Many seeds are being planted by our movements. We need to water them, to tend to them, to make sure that they bloom. We will build a future that cherishes life rather than profit, a future of fellowship amongst peoples rather than racist wars, a future in which social hierarchies are abolished, and in which we enjoy mutual dignity.
Only when it is dark enough can you see the stars. It is now dark enough.
The art for this newsletter comes from the Anti-Imperialist Poster Exhibition developed by Tricontinental: Institute for Social Research. This is our third of four exhibitions; the first two were on neoliberalism and on capitalism, this is on imperialism, and the final one will be on hybrid war. Sixty-three artists from twenty-six countries participated in making poster art for this exhibition.
On 9 October 1967, Che Guevara was murdered by agents of the CIA in Bolivia. They had captured him two days previously, and – despite orders to keep him alive – were informed that he must be killed. As part of the International Week of Anti-Imperialist Struggle, almost twenty left publishers have released a book called Che in twenty languages, from Malayalam to Spanish. The volume collects two classic texts by Che – Man and Socialism in Cuba (1965) and Message to the Tricontinental (1967) – along with a preface by María del Carmen Ariet García (of the Instituto Che Guevara, Havana, Cuba) and an introduction by Aijaz Ahmad (Senior Fellow, Tricontinental: Institute for Social Research). The free ebook can be downloaded on our website.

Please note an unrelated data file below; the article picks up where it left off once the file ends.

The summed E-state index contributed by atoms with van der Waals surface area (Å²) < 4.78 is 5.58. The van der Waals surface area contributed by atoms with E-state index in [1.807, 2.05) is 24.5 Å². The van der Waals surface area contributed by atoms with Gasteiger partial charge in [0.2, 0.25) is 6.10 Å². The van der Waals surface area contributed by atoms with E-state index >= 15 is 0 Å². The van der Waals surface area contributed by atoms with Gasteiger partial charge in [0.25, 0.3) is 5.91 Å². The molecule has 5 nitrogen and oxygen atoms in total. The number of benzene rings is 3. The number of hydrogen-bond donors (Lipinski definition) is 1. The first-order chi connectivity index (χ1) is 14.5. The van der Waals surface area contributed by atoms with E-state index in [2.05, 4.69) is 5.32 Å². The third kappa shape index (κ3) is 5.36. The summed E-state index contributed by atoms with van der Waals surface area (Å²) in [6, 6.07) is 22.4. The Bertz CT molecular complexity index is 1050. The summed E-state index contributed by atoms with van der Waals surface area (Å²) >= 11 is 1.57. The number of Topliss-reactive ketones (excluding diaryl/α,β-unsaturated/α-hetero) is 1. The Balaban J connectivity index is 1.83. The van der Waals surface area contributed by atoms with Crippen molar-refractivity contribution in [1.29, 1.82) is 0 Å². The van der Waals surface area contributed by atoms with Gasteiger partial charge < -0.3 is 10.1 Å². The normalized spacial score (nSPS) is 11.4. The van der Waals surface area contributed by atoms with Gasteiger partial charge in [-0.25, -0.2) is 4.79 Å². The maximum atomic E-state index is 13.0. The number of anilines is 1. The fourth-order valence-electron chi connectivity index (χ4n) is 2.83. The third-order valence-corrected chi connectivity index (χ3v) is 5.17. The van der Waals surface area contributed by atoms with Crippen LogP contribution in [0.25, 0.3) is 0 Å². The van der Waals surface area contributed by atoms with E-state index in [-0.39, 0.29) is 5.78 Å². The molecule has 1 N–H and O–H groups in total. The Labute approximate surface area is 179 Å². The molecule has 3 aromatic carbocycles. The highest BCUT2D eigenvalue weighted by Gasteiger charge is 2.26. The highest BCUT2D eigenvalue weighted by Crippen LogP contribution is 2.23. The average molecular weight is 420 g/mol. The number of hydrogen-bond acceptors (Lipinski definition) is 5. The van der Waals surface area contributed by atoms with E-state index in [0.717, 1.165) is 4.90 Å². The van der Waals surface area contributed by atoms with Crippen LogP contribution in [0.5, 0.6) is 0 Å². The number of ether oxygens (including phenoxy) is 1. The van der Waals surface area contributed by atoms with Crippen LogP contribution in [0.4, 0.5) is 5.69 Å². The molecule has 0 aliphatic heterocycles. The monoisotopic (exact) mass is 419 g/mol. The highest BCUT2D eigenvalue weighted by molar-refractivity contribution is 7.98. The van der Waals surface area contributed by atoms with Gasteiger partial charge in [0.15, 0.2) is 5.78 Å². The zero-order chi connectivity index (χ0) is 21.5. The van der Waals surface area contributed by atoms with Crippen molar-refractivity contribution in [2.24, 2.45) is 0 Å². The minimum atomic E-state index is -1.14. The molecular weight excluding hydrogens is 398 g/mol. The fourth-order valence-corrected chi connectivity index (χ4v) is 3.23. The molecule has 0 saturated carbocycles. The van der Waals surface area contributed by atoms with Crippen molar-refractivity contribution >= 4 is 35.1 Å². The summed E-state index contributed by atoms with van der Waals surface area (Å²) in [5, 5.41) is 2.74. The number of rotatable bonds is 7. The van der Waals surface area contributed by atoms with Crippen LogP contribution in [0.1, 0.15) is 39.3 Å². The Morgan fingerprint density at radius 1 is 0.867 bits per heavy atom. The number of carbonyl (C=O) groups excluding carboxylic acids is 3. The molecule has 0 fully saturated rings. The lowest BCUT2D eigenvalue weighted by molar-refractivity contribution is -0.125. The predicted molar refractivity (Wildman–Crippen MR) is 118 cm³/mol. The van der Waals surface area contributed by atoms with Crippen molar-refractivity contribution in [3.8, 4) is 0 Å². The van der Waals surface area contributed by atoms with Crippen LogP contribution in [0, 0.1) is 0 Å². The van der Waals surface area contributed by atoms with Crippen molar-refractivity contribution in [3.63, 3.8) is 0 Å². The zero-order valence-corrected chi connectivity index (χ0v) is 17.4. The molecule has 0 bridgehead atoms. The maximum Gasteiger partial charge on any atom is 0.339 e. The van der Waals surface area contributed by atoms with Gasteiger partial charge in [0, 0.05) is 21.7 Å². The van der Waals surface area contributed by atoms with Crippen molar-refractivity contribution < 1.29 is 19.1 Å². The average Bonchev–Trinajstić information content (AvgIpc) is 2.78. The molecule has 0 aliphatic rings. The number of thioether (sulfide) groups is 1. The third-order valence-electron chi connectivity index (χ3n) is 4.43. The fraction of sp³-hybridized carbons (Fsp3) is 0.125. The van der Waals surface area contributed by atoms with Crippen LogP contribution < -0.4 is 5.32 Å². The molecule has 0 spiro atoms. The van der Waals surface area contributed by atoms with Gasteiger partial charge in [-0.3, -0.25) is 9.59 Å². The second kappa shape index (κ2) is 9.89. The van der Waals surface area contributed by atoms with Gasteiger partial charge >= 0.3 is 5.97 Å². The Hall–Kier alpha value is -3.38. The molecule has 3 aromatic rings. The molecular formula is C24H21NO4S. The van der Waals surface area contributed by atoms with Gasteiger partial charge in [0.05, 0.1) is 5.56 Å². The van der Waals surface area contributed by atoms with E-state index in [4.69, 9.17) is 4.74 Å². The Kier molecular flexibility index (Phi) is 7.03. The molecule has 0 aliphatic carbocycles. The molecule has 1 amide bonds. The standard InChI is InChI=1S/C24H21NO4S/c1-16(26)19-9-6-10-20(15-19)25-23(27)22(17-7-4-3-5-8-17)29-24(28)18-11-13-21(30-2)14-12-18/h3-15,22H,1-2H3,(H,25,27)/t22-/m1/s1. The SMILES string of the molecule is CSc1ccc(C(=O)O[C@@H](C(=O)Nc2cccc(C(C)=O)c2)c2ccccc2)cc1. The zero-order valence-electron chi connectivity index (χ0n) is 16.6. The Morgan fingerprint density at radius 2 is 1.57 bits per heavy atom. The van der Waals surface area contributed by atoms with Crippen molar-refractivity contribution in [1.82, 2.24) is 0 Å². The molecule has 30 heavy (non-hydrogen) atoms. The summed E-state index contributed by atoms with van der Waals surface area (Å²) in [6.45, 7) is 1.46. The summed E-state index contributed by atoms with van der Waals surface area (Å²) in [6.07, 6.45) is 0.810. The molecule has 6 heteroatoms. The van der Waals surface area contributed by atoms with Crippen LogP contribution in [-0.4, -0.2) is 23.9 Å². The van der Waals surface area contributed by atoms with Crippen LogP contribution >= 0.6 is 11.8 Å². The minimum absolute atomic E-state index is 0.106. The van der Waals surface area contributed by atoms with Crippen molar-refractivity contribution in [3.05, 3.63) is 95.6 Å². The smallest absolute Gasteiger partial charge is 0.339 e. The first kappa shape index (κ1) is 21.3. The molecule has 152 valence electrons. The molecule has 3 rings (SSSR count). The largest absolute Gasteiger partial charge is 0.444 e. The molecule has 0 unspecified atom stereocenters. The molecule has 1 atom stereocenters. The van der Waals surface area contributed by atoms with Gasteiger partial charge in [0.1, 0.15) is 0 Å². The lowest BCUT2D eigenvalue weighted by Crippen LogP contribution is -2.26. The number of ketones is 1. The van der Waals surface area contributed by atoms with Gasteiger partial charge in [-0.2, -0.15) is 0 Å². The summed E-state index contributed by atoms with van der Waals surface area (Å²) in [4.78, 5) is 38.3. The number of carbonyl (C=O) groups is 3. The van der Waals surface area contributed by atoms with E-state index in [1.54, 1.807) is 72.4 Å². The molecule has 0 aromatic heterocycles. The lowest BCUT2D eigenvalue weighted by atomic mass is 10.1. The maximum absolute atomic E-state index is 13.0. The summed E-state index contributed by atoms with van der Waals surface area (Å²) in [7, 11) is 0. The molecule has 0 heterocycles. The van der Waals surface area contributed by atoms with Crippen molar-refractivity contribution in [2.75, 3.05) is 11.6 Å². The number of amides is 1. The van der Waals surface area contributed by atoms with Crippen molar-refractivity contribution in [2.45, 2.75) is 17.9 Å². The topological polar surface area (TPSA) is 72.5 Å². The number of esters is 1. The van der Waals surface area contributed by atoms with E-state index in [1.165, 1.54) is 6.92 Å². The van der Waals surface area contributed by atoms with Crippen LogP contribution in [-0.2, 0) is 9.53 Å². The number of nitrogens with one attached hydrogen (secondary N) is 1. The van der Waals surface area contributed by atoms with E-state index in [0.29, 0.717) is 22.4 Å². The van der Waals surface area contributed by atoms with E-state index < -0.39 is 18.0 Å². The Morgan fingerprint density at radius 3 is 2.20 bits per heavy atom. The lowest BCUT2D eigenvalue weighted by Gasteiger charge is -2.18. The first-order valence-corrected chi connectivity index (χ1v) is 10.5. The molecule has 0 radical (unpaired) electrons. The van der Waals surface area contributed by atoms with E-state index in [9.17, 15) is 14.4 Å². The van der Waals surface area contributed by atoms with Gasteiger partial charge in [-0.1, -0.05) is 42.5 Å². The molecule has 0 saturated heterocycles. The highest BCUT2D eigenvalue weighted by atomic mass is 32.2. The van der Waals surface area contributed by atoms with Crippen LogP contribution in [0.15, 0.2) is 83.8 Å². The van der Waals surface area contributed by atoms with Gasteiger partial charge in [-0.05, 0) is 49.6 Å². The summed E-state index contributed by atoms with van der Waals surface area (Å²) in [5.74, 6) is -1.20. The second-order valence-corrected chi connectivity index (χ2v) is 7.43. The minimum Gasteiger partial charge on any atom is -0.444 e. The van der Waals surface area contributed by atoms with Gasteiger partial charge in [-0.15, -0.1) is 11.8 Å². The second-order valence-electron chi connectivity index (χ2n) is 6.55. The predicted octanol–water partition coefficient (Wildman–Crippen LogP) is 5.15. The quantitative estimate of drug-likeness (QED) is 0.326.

In January 1965, Che travelled to Ghana where he met Nkrumah for a conversation about Cuba, Latin America, and the 1961 murder of Congo’s leader Patrice Lumumba. Congo was on the minds of both Nkrumah and of Che; when Che created a troop of fighters in Tanzania, they took the name ‘Patrice Lumumba Brigade’. The murder of Lumumba – egged on by Belgian intelligence and the CIA – disturbed both Nkrumah and Che. A year later, Nkrumah would be overthrown in a coup backed by the CIA; two years later, Che was killed by CIA men. The impact of the CIA’s actions can be gauged in the defeat of the projects for sovereignty in much of the Third World. It is about time we commemorate October 9 as the International Day to Abolish the CIA.